Saturday, 22 October 2011

LFF Day 11: Tess goes east

Freida Pinto and Michael Winterbottom turned up at the London Film Festival today with Trishna, their India-set version of Thomas Hardy's Tess of the d'Urbervilles. Meanwhile, Andrea Arnold was also on hand with most of the cast for her new film version of Emily Bronte's Wuthering Heights. Also in town today: Bruno Dumont (Hors Satan), Robbie Pickering (Natural Selection), Nirpal Bhogal (Sket) and Ole Endresen (King Curling). Here are comments on five of today's highlights...

dir Michael Winterbottom; with Freida Pinto, Riz Ahmed 11/Ind ***
With this darkly edgy romance, Winterbottom adapts his third Thomas Hardy novel, Tess of the d'Urbervilles, and sets the action in India. It's colourful and dramatic, but lacks the passion the story requires to grab our emotions... FULL REVIEW >

Wuthering Heights
dir Andrea Arnold; with Kaya Scodelario, James Howson 11/UK ****
Emily Bronte's novel is one of the most unsettling books you'll ever read, so it's about time a filmmaker made a darkly disturbing movie out of it. And Arnold's movie is like no other period adaptation we've ever seen: gritty, messy and thoroughly involving... FULL REVIEW >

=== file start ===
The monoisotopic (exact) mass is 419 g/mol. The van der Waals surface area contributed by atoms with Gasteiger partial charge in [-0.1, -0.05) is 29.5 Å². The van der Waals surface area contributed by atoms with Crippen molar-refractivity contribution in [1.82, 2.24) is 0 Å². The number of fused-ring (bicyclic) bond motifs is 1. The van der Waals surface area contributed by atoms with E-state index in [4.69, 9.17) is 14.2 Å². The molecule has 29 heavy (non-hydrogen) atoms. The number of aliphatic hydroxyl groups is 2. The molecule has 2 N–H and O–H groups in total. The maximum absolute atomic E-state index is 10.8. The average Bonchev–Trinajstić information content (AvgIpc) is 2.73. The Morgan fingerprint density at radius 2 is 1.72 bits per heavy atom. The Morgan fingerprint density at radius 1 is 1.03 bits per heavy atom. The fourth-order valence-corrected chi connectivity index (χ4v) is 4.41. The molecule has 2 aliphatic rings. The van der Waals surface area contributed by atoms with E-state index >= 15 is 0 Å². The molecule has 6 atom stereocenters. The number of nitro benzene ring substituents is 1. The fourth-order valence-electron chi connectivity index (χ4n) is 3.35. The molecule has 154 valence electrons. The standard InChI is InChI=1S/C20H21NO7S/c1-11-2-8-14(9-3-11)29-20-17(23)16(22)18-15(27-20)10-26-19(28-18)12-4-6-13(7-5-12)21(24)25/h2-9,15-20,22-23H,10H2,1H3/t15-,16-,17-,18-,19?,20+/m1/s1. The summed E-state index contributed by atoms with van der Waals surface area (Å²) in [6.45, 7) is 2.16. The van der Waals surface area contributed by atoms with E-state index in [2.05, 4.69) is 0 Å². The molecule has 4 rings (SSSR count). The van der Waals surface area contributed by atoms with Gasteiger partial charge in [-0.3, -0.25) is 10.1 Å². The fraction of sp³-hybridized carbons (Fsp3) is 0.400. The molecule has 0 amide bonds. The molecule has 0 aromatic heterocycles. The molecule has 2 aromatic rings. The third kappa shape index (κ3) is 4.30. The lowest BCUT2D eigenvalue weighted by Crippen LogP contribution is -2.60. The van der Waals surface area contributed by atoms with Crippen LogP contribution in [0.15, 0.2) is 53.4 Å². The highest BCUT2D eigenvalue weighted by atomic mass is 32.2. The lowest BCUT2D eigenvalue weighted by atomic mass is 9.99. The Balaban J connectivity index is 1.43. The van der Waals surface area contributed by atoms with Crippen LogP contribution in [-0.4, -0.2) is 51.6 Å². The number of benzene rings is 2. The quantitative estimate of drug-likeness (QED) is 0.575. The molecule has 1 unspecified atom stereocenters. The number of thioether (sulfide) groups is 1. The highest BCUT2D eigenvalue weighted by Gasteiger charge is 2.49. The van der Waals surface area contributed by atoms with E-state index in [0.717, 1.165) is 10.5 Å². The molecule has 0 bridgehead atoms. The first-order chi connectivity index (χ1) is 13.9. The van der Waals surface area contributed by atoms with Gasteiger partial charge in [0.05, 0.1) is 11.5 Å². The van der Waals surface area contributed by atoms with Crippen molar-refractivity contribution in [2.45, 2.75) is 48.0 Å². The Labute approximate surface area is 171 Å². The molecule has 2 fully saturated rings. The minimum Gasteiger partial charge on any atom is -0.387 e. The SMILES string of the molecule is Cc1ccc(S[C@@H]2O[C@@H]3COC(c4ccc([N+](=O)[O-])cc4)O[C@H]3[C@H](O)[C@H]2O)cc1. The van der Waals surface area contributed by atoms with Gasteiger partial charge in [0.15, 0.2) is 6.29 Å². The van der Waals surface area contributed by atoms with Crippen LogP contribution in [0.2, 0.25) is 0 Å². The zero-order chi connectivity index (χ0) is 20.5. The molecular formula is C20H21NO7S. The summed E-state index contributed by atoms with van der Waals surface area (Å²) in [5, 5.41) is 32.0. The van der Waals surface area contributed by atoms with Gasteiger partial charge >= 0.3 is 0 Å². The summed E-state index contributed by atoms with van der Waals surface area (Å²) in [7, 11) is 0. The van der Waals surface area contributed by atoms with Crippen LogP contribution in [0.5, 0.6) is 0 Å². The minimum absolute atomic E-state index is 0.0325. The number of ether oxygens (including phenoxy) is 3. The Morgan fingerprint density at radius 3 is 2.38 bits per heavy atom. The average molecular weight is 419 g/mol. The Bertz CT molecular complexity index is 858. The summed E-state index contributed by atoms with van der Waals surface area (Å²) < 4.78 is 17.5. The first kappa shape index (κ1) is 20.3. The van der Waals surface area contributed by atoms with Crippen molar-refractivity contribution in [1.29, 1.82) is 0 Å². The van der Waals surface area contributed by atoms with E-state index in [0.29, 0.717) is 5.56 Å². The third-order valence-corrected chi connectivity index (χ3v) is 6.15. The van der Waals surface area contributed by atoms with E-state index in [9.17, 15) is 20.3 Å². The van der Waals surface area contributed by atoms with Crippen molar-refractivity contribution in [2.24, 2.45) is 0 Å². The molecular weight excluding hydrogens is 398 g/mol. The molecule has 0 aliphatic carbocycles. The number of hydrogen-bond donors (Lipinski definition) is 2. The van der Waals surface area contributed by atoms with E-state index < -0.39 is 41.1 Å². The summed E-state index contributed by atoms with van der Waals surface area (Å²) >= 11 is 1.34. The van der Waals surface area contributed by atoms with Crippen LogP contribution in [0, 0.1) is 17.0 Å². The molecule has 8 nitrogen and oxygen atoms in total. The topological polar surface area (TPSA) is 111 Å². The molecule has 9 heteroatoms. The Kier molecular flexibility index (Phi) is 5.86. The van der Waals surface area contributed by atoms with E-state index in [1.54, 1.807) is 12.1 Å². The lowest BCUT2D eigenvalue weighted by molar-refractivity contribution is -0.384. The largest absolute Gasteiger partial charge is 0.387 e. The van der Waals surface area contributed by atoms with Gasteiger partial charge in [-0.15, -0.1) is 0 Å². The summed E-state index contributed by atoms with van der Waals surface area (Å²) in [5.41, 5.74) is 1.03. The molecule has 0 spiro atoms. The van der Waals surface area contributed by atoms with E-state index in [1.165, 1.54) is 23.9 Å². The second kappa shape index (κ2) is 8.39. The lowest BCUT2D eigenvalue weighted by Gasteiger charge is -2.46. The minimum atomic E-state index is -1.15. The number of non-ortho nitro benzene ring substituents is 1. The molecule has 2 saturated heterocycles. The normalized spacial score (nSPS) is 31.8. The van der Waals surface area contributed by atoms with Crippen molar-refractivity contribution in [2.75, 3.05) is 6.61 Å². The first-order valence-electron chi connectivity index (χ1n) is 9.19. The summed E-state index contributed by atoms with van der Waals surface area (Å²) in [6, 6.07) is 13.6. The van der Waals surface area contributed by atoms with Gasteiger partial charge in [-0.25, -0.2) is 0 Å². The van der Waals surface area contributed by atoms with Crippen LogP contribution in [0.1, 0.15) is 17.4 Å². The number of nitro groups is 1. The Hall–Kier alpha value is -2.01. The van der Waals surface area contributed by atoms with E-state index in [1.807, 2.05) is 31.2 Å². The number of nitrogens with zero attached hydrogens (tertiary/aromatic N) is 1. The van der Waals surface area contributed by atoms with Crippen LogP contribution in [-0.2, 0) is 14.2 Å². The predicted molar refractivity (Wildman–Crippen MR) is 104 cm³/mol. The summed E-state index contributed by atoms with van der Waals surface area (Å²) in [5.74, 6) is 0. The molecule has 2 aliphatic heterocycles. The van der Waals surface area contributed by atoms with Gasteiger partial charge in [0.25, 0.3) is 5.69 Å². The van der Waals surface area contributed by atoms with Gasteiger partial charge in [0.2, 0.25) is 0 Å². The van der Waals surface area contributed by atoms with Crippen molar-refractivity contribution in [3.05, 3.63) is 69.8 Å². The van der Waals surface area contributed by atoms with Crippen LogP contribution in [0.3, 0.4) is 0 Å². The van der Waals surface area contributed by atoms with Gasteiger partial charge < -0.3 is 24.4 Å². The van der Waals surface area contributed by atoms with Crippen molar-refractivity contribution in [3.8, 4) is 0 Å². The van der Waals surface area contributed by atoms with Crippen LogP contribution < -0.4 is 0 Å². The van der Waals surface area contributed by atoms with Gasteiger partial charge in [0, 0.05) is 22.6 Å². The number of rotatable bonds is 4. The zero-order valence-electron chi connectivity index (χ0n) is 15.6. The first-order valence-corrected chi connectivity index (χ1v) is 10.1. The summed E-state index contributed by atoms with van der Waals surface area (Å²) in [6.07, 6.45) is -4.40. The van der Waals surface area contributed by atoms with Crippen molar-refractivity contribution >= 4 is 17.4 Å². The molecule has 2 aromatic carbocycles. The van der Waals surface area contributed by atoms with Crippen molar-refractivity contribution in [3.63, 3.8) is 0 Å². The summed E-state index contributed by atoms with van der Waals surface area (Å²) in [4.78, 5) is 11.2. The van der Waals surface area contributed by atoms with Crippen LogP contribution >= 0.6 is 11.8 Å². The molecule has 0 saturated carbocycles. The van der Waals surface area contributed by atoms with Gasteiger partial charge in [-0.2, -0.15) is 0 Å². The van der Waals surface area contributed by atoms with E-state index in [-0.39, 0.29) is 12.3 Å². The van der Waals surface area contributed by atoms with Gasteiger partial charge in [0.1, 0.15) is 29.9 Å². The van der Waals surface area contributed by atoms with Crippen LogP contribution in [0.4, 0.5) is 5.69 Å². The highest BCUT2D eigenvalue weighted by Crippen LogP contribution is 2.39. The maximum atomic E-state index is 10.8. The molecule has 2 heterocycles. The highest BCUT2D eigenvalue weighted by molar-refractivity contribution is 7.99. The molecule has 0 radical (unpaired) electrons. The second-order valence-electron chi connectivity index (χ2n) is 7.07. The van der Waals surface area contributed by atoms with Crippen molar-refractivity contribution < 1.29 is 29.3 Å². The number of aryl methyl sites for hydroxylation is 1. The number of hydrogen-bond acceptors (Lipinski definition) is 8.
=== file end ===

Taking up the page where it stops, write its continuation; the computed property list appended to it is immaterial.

The Ides of March
dir George Clooney; with Ryan Gosling, George Clooney 11/US ****
As a writer-director, Clooney delivers another complex exploration of American politics in this lively drama about the pressures of the campaign trail. The plot is somewhat theatrical, but the stellar cast brings it to life... FULL REVIEW >

Natural Selection
dir Robbie Pickering; with Rachael Harris, Matt O'Leary 11/US ****
A skilful mixture of comedy and drama makes this the kind of film that keeps us off balance from start to finish. Like the central character, we are challenged by every twist and turn of the plot. Which also means that it's hugely involving... FULL REVIEW >

dir Morten Tyldum; with Aksel Hennie, Nikolaj Coster-Waldau 11/Nor ****
Based on Jo Nesbo's bestselling novel, this freewheeling action-thriller is hugely entertaining because, besides being unpredictable and suspenseful, it's also relentlessly hilarious. But in fine Scandinavian style, it's played dead straight. It centres on the fast-talking job recruiter Roger (Hennie) who has a secret business in art theft to support his leggy blonde wife (Synnove Macody Lund), whom he knows is way out of his league. But one particularly tempting job results in him being hunted by a high-tech killer and the cops who now think that he's a vicious killer. The story propels Roger at full-speed through a series of outrageous situations that are amusingly deadpan while being genuinely scary at the same time. There's not much to the film, but it's so much fun, and the hero is so easy to identify with, that we can't help but be hugely entertained.

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